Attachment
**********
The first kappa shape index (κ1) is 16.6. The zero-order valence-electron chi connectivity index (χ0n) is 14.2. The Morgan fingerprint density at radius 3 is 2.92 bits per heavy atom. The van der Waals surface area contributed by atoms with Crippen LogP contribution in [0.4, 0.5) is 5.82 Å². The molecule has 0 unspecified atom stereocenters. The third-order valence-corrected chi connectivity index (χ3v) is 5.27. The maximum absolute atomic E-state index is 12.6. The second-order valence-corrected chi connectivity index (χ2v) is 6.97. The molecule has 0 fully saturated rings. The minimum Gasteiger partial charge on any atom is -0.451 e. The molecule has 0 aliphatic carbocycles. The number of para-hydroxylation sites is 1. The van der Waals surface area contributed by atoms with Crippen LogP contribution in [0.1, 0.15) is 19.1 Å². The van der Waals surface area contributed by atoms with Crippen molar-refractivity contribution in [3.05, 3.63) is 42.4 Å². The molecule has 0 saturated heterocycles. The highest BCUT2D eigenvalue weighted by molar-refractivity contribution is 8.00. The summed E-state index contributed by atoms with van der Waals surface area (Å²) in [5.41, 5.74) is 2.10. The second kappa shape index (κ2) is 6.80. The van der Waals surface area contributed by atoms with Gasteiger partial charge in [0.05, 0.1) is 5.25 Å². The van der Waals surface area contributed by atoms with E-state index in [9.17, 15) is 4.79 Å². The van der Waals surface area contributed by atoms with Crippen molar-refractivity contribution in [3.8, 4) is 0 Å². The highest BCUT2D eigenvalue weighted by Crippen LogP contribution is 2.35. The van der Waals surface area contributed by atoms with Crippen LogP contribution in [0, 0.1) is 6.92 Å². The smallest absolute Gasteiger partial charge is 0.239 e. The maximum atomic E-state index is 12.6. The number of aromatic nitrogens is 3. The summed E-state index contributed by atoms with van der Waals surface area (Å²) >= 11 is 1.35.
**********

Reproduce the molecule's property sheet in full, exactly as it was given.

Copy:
The first kappa shape index (κ1) is 16.6. The zero-order valence-electron chi connectivity index (χ0n) is 14.2. The Morgan fingerprint density at radius 3 is 2.92 bits per heavy atom. The van der Waals surface area contributed by atoms with Crippen LogP contribution in [0.4, 0.5) is 5.82 Å². The molecule has 0 unspecified atom stereocenters. The third-order valence-corrected chi connectivity index (χ3v) is 5.27. The maximum absolute atomic E-state index is 12.6. The second-order valence-corrected chi connectivity index (χ2v) is 6.97. The molecule has 0 fully saturated rings. The minimum Gasteiger partial charge on any atom is -0.451 e. The molecule has 0 aliphatic carbocycles. The number of para-hydroxylation sites is 1. The van der Waals surface area contributed by atoms with Crippen LogP contribution in [0.1, 0.15) is 19.1 Å². The van der Waals surface area contributed by atoms with Crippen molar-refractivity contribution in [3.05, 3.63) is 42.4 Å². The molecule has 0 saturated heterocycles. The highest BCUT2D eigenvalue weighted by molar-refractivity contribution is 8.00. The summed E-state index contributed by atoms with van der Waals surface area (Å²) in [5.41, 5.74) is 2.10. The second kappa shape index (κ2) is 6.80. The van der Waals surface area contributed by atoms with Gasteiger partial charge in [0.05, 0.1) is 5.25 Å². The van der Waals surface area contributed by atoms with E-state index in [9.17, 15) is 4.79 Å². The van der Waals surface area contributed by atoms with Crippen molar-refractivity contribution in [3.8, 4) is 0 Å². The highest BCUT2D eigenvalue weighted by Crippen LogP contribution is 2.35. The van der Waals surface area contributed by atoms with Crippen LogP contribution in [0, 0.1) is 6.92 Å². The smallest absolute Gasteiger partial charge is 0.239 e. The maximum atomic E-state index is 12.6. The number of aromatic nitrogens is 3. The summed E-state index contributed by atoms with van der Waals surface area (Å²) >= 11 is 1.35.